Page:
Anatomy of a Chocolate Truffle

Picture of Anatomy of a Chocolate Truffle
Delicious home-made chocolate truffles in a variety of flavors, all stemming from one simple recipe.

First you'll learn how to make a classic dark chocolate truffle (Steps 1-10):
  • Chocolate ganache filling (Steps 1-5)
  • Chocolate coating (Steps 6 & 7)
  • Decoration (Steps 8 & 9)
  • Storage (Step 10)

Then, you can get creative by adding different ingredients to the basic prototype:
  • Rosemary & Sea Salt (Step 11)
  • Chocolate & Pecan Cheesecake (Step 12)
  • Lemon & Black Pepper (Step 13)
  • Gingerbread (Step 14)
  • NEW! Port or Chardonnay Valentine's Truffles (Step 15)
  • NEW! Peanut Butter and Chocolate (Step 16)
  • NEW! Jasmine Tea and Honey (Step 17)
  • NEW! Cardamom and Masala (Step 18)

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Step 1: Ganache: Introduction and Ingredients

Picture of Ganache: Introduction and Ingredients

Ganache is the yummy, creamy center of a truffle that usually tastes like something or other.

Steps 1-5 give instructions for making the ganache.

The following ingredients are used in a basic chocolate ganche. The amounts here are enough for roughly 12 truffle centers.

  • 1/4 Cup Whipping cream
  • 1 Tbsp Butter
  • 1/2 tsp Sugar syrup
  • 4 oz (110 g) Finely-chopped chocolate

What is whipping cream?
Cream with greater than 30% fat can be whipped. Wikipedia

What is sugar syrup?
Sugar syrup is used to keep the center creamy and light. Any sugar syrup will work! Corn syrup (Karo, in the US), golden syrup (UK), Stroop (a sugar syrup in the Netherlands), even molasses (treacle), will work. A basic sugar syrup is made by boiling 3 parts sugar with 1 part water.

What is chocolate?
Hershey's chocolate will not work in this recipe because the cocoa butter content is not high enough. You don't have to go completely high-end, but try to find something with 50% cocoa or higher. These truffles used 68% dark chocolate candy bars that were a generic supermarket brand.

Step 2: Ganache: Scald The Cream

Picture of Ganache: Scald The Cream

Combine the cream, butter, and syrup in a saucepan.

Stir often over very low heat until the mixture boils and becomes bubbly (approx. 30 seconds).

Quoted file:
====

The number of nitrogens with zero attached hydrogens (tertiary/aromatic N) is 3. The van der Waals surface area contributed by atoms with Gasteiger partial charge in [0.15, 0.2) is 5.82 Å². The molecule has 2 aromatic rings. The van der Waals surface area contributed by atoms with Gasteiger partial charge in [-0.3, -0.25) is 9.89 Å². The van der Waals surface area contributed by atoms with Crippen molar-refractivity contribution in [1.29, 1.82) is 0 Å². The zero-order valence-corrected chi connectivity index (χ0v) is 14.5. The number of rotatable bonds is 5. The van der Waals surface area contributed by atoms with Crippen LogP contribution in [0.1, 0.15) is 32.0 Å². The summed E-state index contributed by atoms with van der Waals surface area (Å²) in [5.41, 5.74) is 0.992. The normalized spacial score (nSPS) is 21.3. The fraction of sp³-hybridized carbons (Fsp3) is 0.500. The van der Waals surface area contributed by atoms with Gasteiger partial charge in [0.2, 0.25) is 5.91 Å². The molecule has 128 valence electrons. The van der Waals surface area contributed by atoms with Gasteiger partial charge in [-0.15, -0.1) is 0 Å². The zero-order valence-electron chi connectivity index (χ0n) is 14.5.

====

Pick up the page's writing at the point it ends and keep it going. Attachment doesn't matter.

The picture below shows the scalding stage for Rosemary & Sea Salt truffles (see Step 11).

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rustybender8 years ago
You have converted me into a truffle makiong fanatic. I've made these the last two weekends and am probably going to make some more this weekend. Smoked Sea-Salt Truffles are my new favorite. Does anyone have any advice on working with White-Chocolate. I find it much more difficult to work with than dark chocolate. When it melts it is much thicker and stickier and my truffles look ugly because the coating is so uneven. Of course they still taste awesome!
ian (author)  rustybender8 years ago
Thanks for reporting your results! Smoked Sea-Salt sounds great! Perhaps (I'm not sure) you could add more cream and/or butter to the white chocolate to make creamier. Are you using it on the inside,outside, or both?
Amaris3004 ian24 days ago
i have made truffles for christmas presents for last few years adding more flavours eaxj time, recipe i use is half hot cream mls to grams of choc works perfect my combos are white chocolate and desicated coconut rolled in either more coconut or freezedried raspberry powder. milk chocolate orange rolled in coco powder. Dark chocolate mixed with hazelnut praline rolled in chopped hazelnuts and my test batch today is white chocolate with half cream half raspberry syrup and so far tastes amazing
rustybender ian8 years ago
I was using it as the outside coating only. I've been experimenting with melting different types of chocolate, and it seems the lower the cocoa content, the stickier it is to work with. Since white chocolate has no cocoa, I guess it makes sense it would be extremely sticky. I made Kahlua truffles this weekend...Oh yes!